Javea: A Coastal Paradise
Xàbia, also known as Jávea, is a coastal town overlooking the Mediterranean Sea in Marina Alta, a comarca in Alicante, Spain. The town itself is divided into three parts; the Old Quarter, the port and the village that is almost 3 km inland. Declared one of the healthiest climates in the world by the World Health Organization, Jávea is protected by the cool harsh winds of the winter from the north by the mountain of Montgó. The temperatures stay pleasant enough even during the summer, averaging 32°c in the warmest month of August which is also one of the most active months in Jávea in terms of tourist activity.
Fast becoming a popular tourist resort, the town of Jávea has developed into a hot property market for retirement villas and land in general. The population of around 28,500 swells to over 100,000 when the tourists pour in. For the most part through, the inland groves of Jávea are undisturbed by the tourist activities, they still produce tons of citrus oranges every year and the sight remains awesome when the branches are laden in season.
From a tourist point of view, the town is accessible through roads while the nearest train station at Gata de Gorgos is 10km inland. Connected to Alicante and Valencia through bus service as well, Jávea is at an hours drive from the two airports. In addition, the coach service caters daily to travelers headed to and from Madrid.
Once a town fortified to ward off pirates and marauders, the ‘old quarter’ of Jávea boasts the 14th Century Church of Sant Bartolomé that is dated a further 300 years back through some evidence. The church was declared a National Historic and Arts Monument for its historical value and is a popular tourist attraction now. While the ruins of the 15th Century Fontana Castle in the Arenal region have been replaced by apartment buildings, the cannons of the British destroyed fortification are still displayed in front of the Church of Sant Bartolomé. The Museo Historico y Etnografico Municipal J.B. Soler Blasco Javea, an etnographical museum, and the Agustinas Descalzas are also located in the old quarter, along with a modern market that, even with the span of time, retains the beauty of the olden days.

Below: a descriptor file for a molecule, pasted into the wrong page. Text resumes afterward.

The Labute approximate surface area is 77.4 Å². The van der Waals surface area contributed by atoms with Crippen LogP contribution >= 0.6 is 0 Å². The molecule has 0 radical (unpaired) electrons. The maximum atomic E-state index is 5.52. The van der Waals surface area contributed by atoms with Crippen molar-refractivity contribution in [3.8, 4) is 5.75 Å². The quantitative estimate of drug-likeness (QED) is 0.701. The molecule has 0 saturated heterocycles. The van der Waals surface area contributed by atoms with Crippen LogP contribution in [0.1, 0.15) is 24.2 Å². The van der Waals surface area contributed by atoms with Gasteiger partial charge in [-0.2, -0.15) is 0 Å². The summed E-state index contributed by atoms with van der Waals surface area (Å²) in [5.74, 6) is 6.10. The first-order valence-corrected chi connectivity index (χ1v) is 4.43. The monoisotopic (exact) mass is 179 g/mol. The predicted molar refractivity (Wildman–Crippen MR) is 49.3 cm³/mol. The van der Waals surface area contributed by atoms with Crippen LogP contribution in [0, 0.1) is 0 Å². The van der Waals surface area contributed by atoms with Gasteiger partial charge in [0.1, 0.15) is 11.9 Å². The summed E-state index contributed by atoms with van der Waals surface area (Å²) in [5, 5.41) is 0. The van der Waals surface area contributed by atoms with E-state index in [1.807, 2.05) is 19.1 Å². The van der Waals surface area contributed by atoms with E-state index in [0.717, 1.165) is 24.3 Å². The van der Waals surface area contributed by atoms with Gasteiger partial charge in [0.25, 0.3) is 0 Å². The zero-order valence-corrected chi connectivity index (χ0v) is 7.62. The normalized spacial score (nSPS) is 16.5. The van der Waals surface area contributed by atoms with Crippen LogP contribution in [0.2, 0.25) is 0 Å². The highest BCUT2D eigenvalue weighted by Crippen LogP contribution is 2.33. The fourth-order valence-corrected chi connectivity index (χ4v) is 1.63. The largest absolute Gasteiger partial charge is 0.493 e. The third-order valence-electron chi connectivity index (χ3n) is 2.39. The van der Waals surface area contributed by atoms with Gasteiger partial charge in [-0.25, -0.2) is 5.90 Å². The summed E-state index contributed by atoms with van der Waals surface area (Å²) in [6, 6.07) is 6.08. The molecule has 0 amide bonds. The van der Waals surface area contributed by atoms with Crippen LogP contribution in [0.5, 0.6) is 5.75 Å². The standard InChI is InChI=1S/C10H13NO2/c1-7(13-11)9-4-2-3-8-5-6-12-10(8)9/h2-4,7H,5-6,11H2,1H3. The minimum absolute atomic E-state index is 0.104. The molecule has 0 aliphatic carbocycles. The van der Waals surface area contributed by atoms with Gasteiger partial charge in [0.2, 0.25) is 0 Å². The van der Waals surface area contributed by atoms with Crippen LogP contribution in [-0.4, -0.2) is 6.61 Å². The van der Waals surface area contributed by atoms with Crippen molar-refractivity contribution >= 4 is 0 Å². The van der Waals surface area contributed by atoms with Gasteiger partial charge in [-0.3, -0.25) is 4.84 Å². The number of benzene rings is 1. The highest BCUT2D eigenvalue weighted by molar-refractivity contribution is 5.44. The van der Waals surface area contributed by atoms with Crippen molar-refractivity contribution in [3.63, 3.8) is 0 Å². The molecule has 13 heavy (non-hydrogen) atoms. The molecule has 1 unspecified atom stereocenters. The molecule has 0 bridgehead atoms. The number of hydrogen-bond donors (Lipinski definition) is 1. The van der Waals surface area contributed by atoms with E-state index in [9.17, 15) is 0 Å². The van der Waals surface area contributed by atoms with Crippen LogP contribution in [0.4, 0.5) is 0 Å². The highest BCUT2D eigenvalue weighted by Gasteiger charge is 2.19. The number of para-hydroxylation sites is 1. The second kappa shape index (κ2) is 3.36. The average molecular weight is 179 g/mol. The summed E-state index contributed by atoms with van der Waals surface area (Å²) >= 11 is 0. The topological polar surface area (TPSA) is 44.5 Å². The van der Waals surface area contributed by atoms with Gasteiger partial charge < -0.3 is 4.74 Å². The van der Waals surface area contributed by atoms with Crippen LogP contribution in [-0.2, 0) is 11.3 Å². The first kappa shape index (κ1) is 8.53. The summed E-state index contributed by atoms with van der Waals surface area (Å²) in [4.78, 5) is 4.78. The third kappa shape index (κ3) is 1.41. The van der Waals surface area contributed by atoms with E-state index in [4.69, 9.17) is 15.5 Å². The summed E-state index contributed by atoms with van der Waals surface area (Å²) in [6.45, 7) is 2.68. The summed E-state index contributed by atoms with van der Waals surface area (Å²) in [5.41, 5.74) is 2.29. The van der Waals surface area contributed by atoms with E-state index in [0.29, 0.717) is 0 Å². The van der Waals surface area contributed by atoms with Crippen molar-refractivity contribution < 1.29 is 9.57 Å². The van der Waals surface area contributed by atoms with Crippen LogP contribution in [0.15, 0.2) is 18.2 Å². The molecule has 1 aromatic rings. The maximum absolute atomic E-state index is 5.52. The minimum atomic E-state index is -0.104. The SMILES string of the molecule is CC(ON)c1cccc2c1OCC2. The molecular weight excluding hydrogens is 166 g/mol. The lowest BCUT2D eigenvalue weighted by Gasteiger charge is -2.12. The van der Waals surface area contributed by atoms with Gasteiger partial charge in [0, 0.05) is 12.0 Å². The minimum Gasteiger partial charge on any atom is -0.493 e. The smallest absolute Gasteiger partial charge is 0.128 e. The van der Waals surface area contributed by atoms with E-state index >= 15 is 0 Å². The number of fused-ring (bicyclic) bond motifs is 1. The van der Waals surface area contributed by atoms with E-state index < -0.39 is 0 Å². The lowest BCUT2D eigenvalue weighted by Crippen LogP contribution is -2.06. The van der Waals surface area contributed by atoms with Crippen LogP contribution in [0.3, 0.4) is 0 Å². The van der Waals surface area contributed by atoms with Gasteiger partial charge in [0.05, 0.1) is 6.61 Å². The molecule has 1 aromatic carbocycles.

The port is an obvious tourist favorite with a gravel beach, marina and a wide variety of restaurants to keep holiday makers adequately entertained. As with most areas in Jávea, there is a historical significance to everything. The port, disabled dating back to the 15th century, played its extraordinary role in raisins export till the trade collapsed by the end of the 19th century. An attraction in the port area is the church of Nuestra Señora del Loreto which shows off the town’s fishing culture to the hilt in its build. This area compliments the sandy beach of Arenal which is the party centre for the town. The various sand artists work away as while the tourists pour in, making it into a bustling place with bars, beach parties and long nights of fun and activity.
If all this isn’t enough to set Jávea out as a town to visit, the 2,150 hectares of Montgó National Park add another mix of history and modern lifestyle to the area. The archeological remains disabled dating several thousand years back, and the various pagan and Christian and cultural fiestas held in June, July and September make sure the time spent in this beautiful resort town worth your while.
Image by Lonnon Foster
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